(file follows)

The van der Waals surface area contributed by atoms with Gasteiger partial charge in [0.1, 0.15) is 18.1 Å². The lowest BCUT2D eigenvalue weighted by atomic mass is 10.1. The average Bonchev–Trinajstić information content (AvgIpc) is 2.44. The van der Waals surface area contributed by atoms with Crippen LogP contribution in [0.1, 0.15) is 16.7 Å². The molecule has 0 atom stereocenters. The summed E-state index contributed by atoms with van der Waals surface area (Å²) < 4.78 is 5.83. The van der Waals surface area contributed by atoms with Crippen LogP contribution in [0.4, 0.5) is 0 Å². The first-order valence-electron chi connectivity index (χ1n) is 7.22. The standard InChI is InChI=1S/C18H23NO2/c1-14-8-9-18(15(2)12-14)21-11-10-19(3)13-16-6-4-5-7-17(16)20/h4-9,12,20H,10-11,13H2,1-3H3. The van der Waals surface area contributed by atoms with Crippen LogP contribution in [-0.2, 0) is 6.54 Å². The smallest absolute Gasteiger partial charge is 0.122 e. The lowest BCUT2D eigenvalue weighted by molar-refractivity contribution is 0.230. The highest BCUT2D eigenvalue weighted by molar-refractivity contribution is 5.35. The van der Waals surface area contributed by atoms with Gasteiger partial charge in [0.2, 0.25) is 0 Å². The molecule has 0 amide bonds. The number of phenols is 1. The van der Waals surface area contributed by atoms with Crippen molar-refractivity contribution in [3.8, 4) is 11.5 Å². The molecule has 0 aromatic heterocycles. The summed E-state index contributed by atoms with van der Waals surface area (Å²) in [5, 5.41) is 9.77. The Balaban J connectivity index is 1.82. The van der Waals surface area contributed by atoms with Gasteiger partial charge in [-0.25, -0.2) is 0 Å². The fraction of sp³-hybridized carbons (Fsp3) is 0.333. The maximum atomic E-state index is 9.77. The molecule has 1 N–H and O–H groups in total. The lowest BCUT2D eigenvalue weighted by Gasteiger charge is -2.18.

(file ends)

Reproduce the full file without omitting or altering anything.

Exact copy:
The van der Waals surface area contributed by atoms with Gasteiger partial charge in [0.1, 0.15) is 18.1 Å². The lowest BCUT2D eigenvalue weighted by atomic mass is 10.1. The average Bonchev–Trinajstić information content (AvgIpc) is 2.44. The van der Waals surface area contributed by atoms with Crippen LogP contribution in [0.1, 0.15) is 16.7 Å². The molecule has 0 atom stereocenters. The summed E-state index contributed by atoms with van der Waals surface area (Å²) < 4.78 is 5.83. The van der Waals surface area contributed by atoms with Crippen LogP contribution in [0.4, 0.5) is 0 Å². The first-order valence-electron chi connectivity index (χ1n) is 7.22. The standard InChI is InChI=1S/C18H23NO2/c1-14-8-9-18(15(2)12-14)21-11-10-19(3)13-16-6-4-5-7-17(16)20/h4-9,12,20H,10-11,13H2,1-3H3. The van der Waals surface area contributed by atoms with Crippen LogP contribution in [-0.2, 0) is 6.54 Å². The smallest absolute Gasteiger partial charge is 0.122 e. The lowest BCUT2D eigenvalue weighted by molar-refractivity contribution is 0.230. The highest BCUT2D eigenvalue weighted by molar-refractivity contribution is 5.35. The van der Waals surface area contributed by atoms with Gasteiger partial charge in [0.2, 0.25) is 0 Å². The molecule has 0 amide bonds. The number of phenols is 1. The van der Waals surface area contributed by atoms with Crippen molar-refractivity contribution in [3.8, 4) is 11.5 Å². The molecule has 0 aromatic heterocycles. The summed E-state index contributed by atoms with van der Waals surface area (Å²) in [5, 5.41) is 9.77. The Balaban J connectivity index is 1.82. The van der Waals surface area contributed by atoms with Gasteiger partial charge in [-0.25, -0.2) is 0 Å². The fraction of sp³-hybridized carbons (Fsp3) is 0.333. The maximum atomic E-state index is 9.77. The molecule has 1 N–H and O–H groups in total. The lowest BCUT2D eigenvalue weighted by Gasteiger charge is -2.18.